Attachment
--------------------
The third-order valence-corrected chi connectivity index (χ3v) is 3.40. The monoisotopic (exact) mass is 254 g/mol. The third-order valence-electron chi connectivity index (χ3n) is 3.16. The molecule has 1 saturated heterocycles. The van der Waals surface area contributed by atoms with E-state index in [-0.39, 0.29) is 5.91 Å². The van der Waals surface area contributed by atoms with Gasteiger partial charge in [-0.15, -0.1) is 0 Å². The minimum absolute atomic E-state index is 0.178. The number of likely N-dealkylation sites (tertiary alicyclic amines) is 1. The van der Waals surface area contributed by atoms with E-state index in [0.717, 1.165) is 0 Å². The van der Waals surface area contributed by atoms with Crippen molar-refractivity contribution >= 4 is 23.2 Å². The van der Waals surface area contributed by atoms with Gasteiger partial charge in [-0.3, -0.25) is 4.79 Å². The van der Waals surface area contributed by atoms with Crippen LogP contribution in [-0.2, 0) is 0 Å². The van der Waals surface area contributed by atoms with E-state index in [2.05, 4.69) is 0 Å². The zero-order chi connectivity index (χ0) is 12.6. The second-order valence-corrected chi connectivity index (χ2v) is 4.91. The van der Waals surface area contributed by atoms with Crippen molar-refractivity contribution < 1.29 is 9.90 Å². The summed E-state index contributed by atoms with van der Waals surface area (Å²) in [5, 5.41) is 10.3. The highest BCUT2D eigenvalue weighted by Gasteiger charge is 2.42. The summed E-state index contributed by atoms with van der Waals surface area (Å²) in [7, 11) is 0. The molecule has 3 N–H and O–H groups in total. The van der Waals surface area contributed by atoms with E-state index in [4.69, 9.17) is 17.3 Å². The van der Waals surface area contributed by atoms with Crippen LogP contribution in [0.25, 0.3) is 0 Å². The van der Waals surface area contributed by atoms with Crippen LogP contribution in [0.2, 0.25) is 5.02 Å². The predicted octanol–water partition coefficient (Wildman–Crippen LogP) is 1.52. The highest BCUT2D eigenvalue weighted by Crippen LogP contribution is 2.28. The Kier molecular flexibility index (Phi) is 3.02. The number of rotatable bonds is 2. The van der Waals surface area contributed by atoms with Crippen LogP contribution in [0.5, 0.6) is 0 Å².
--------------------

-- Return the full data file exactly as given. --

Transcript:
The third-order valence-corrected chi connectivity index (χ3v) is 3.40. The monoisotopic (exact) mass is 254 g/mol. The third-order valence-electron chi connectivity index (χ3n) is 3.16. The molecule has 1 saturated heterocycles. The van der Waals surface area contributed by atoms with E-state index in [-0.39, 0.29) is 5.91 Å². The van der Waals surface area contributed by atoms with Gasteiger partial charge in [-0.15, -0.1) is 0 Å². The minimum absolute atomic E-state index is 0.178. The number of likely N-dealkylation sites (tertiary alicyclic amines) is 1. The van der Waals surface area contributed by atoms with E-state index in [0.717, 1.165) is 0 Å². The van der Waals surface area contributed by atoms with Crippen molar-refractivity contribution >= 4 is 23.2 Å². The van der Waals surface area contributed by atoms with Gasteiger partial charge in [-0.3, -0.25) is 4.79 Å². The van der Waals surface area contributed by atoms with Crippen LogP contribution in [-0.2, 0) is 0 Å². The van der Waals surface area contributed by atoms with E-state index in [2.05, 4.69) is 0 Å². The zero-order chi connectivity index (χ0) is 12.6. The second-order valence-corrected chi connectivity index (χ2v) is 4.91. The van der Waals surface area contributed by atoms with Crippen molar-refractivity contribution < 1.29 is 9.90 Å². The summed E-state index contributed by atoms with van der Waals surface area (Å²) in [5, 5.41) is 10.3. The highest BCUT2D eigenvalue weighted by Gasteiger charge is 2.42. The summed E-state index contributed by atoms with van der Waals surface area (Å²) in [7, 11) is 0. The molecule has 3 N–H and O–H groups in total. The van der Waals surface area contributed by atoms with E-state index in [4.69, 9.17) is 17.3 Å². The van der Waals surface area contributed by atoms with Crippen LogP contribution in [0.25, 0.3) is 0 Å². The van der Waals surface area contributed by atoms with Crippen LogP contribution in [0.2, 0.25) is 5.02 Å². The predicted octanol–water partition coefficient (Wildman–Crippen LogP) is 1.52. The highest BCUT2D eigenvalue weighted by Crippen LogP contribution is 2.28. The Kier molecular flexibility index (Phi) is 3.02. The number of rotatable bonds is 2. The van der Waals surface area contributed by atoms with Crippen LogP contribution in [0.5, 0.6) is 0 Å².